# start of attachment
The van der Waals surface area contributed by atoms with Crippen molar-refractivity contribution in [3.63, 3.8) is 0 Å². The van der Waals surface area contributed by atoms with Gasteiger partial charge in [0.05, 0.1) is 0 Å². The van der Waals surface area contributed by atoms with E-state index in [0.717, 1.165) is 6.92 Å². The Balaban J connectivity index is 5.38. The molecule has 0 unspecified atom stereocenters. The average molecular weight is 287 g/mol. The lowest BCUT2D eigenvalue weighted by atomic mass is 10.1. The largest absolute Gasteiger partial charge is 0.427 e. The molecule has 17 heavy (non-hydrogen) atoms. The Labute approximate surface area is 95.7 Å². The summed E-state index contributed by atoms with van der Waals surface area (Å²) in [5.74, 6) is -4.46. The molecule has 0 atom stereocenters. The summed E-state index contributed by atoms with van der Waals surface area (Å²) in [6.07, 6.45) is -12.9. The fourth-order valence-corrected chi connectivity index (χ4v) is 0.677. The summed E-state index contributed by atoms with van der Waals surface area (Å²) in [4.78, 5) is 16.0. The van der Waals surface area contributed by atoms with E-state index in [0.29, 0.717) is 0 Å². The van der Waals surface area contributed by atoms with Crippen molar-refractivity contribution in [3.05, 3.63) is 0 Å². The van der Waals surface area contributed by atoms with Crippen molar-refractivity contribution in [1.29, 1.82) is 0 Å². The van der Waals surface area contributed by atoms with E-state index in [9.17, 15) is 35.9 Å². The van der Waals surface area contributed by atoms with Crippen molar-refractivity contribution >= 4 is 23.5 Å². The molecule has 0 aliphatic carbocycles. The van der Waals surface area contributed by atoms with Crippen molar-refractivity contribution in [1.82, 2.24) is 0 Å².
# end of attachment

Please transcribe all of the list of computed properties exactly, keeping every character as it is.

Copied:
The van der Waals surface area contributed by atoms with Crippen molar-refractivity contribution in [3.63, 3.8) is 0 Å². The van der Waals surface area contributed by atoms with Gasteiger partial charge in [0.05, 0.1) is 0 Å². The van der Waals surface area contributed by atoms with E-state index in [0.717, 1.165) is 6.92 Å². The Balaban J connectivity index is 5.38. The molecule has 0 unspecified atom stereocenters. The average molecular weight is 287 g/mol. The lowest BCUT2D eigenvalue weighted by atomic mass is 10.1. The largest absolute Gasteiger partial charge is 0.427 e. The molecule has 17 heavy (non-hydrogen) atoms. The Labute approximate surface area is 95.7 Å². The summed E-state index contributed by atoms with van der Waals surface area (Å²) in [5.74, 6) is -4.46. The molecule has 0 atom stereocenters. The summed E-state index contributed by atoms with van der Waals surface area (Å²) in [6.07, 6.45) is -12.9. The fourth-order valence-corrected chi connectivity index (χ4v) is 0.677. The summed E-state index contributed by atoms with van der Waals surface area (Å²) in [4.78, 5) is 16.0. The van der Waals surface area contributed by atoms with E-state index in [0.29, 0.717) is 0 Å². The van der Waals surface area contributed by atoms with Crippen molar-refractivity contribution in [3.05, 3.63) is 0 Å². The van der Waals surface area contributed by atoms with Crippen molar-refractivity contribution in [1.29, 1.82) is 0 Å². The van der Waals surface area contributed by atoms with E-state index in [9.17, 15) is 35.9 Å². The van der Waals surface area contributed by atoms with Crippen molar-refractivity contribution >= 4 is 23.5 Å². The molecule has 0 aliphatic carbocycles. The van der Waals surface area contributed by atoms with Crippen molar-refractivity contribution in [1.82, 2.24) is 0 Å².